• Perri Grace

Disinformation Dispatch: Russia's Campaigns Across Africa

Russia is attempting to revive Soviet-era ties with African states. Although international eyes are trained on Moscow’s moves in Ukraine, the continent still remains a target.

Vladimir Putin and the leaders of the 54 African countries at the 2019 Russia-Africa summit in Sochi
Vladimir Putin hosted the leaders of all 54 African countries at the 2019 Russia-Africa summit in Sochi. Credit: kremlin.ru.

What differs between misinformation and disinformation - and why they are not interchangeable - is intentionality. Behind disinformation campaigns, there is malice to disseminate false information for political, economic or military gains; they are strategic direct attacks that take the form of all sides of the spectrum. Wherever there is confusion, there is room for a campaign.


Africa has become a frequent target for disinformation campaigns, with these operations harming countries' ability to engage in fair politics and think critically. As always, Russia is seeking to re-establish their old Soviet era status on the continent.


Anti-UN Content

There are five ongoing peacekeeping missions in Africa: Mali, the Democratic Republic of Congo, the Central African Republic, South Sudan and Mororrow-Western Sahara.


The Wagner group, a Russian private military company (PMC), entered Mali in 2021, sparking grave international concerns which invited accompanying online propaganda campaigns across social media, in particular Telegram. The paramilitary is connected to Russian businessman Yevgeny Prigozhin, a close friend of Russian President Vladimir Putin, and have adopted tactics including the use of puns and hidden messages to deceive search engines and undermine moderation efforts. Wagner group’s ambitions hinder the UN’s MINUSMA mandate and campaign efforts, seeking to polish the PMC's human rights reputation, through anti-French and anti-UN messages.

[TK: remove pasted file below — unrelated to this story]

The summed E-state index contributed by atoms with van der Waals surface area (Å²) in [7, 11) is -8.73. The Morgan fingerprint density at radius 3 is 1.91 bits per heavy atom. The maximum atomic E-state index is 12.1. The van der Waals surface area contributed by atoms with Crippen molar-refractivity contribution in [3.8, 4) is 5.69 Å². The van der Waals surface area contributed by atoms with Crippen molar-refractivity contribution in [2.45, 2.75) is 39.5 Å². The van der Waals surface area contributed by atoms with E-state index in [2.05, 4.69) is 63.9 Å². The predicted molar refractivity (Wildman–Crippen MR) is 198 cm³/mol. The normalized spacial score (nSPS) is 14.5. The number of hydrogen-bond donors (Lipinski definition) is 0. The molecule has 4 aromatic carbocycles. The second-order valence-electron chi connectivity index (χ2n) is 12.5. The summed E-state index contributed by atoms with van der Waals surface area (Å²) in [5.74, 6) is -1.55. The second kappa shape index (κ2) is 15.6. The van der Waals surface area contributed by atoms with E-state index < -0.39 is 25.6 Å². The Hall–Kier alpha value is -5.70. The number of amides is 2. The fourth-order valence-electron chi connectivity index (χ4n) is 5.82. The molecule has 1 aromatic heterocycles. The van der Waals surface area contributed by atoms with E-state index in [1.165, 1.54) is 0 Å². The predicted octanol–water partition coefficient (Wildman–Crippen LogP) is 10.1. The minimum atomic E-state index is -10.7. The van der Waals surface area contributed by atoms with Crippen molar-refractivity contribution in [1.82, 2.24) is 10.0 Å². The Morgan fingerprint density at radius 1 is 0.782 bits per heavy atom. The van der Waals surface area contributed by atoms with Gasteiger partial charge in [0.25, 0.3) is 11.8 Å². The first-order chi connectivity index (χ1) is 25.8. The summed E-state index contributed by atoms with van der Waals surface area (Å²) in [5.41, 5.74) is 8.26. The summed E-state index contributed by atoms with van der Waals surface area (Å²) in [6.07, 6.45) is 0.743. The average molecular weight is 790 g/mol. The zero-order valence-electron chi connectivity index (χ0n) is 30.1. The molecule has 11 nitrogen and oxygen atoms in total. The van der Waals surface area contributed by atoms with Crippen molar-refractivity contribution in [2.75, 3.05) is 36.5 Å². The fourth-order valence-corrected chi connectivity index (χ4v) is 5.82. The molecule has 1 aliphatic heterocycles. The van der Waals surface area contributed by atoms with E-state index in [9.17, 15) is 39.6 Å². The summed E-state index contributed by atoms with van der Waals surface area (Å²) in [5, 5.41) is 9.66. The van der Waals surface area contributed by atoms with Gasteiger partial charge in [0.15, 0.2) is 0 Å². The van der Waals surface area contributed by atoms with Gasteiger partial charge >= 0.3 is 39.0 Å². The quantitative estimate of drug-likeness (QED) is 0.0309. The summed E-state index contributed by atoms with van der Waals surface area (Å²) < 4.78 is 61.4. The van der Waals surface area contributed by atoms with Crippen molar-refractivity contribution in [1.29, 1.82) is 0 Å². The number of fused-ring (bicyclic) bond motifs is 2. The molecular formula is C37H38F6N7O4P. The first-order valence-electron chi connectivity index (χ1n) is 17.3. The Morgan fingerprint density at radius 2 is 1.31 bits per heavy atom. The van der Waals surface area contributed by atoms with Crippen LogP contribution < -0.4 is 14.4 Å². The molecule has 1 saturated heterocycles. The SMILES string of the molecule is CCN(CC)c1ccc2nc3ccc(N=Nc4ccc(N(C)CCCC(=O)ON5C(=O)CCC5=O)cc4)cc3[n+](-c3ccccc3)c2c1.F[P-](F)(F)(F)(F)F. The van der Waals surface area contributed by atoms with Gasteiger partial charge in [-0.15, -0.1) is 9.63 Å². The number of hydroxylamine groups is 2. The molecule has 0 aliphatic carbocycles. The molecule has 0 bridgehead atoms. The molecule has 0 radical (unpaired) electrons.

"As always, Russia is seeking to re-establish their old Soviet era status on the continent."

Russia’s Internet Research Agency network was connected to multiple​​ inauthentic profiles burnishing Russia’s reputation. Several pages were connected to Russian administrators based and promoted Arabic-language disinformation criticising the health industry and praising incoming aid from Prigozhin. Similarly, fabricated pages of politicians and news agencies pushed Russian agendas.


Watch This Space The Kremlin operates in a disinformation ecosystem that ranges from covert media to state-affiliated to digital amplifiers that run sophisticated, coordinated campaigns in a bid to shape narratives. Russia Today (RT) and Sputnik remain notorious leaders in augmenting Kremlin ambitions which is likely to increase with RT’s purchase of at least four fresh African domains.

An image claiming to show armed Wagnre mercenaries at a fomer French military base in Gossi, Mali.
An image claiming to show armed Wagnre mercenaries at a fomer French military base in Gossi, Mali. Credit: French Armed Forces.

African influencers backed by Wagner and Russian affiliates have already considerably promoted Russian disinformation narratives through spaces such as Radio Révolution Panafricaine in Equatorial Guinea and Lengo Songo in the Central African Republic. Moscow saw an opportunity with the rise of African think tanks to establish the “Association for Free Research and International Cooperation” (AFRIC) run by Jose Matemulane, a Saint Petersburg State University-educated professor based in Mozambique. Matemulane was one of the international observers at the Zimbabwean 2018 elections despite his Moscow connections and social media pages praising the Russian Defence Ministry and Putin. The think tank was launched with support from a “St. Petersburg businessman,” although no people named fit the description of Prigozhin.


Africa’s media scene is growing and RT and Sputnik both have raised their hands on several occasions to train African journalists, both in Moscow and on the ground. RT had also proposed access for African television stations to a sleuth of documentaries. Meanwhile, over 600 news websites across the continent used Sputnik and RT as sources.

"Russia’s moves have opened the door for duplicate campaigns with several actors adopting similar tactics in Ethiopia, Tanzania, and Kenya."

Russia’s moves have opened the door for duplicate campaigns with several actors adopting similar tactics in Ethiopia, Tanzania, and Kenya. The marketing firm Archimedes Group, which mimics the Kremlin campaigns, began to enter the disinformation scene targeting at least 13 countries with a network of fabricated accounts and false fake-checking websites. The nexus of pages presented themselves as African-based but transparency features exposed accounts to be based in Israel or other African and European countries.


Whilst Moscow cant hope to go toe-to-toe with China economically they can use their decades of superior experience in disinformation to attain the needed advantage, and sway the continents opinions, rather than their wallets. As we saw recently in Burkina Faso’s uprisings, whilst it was the Chinese flag being waved in the treasury, it was the Russian flag being waved by the crowd.

 

Written by Perri Grace.

Edited by Wade McCagh.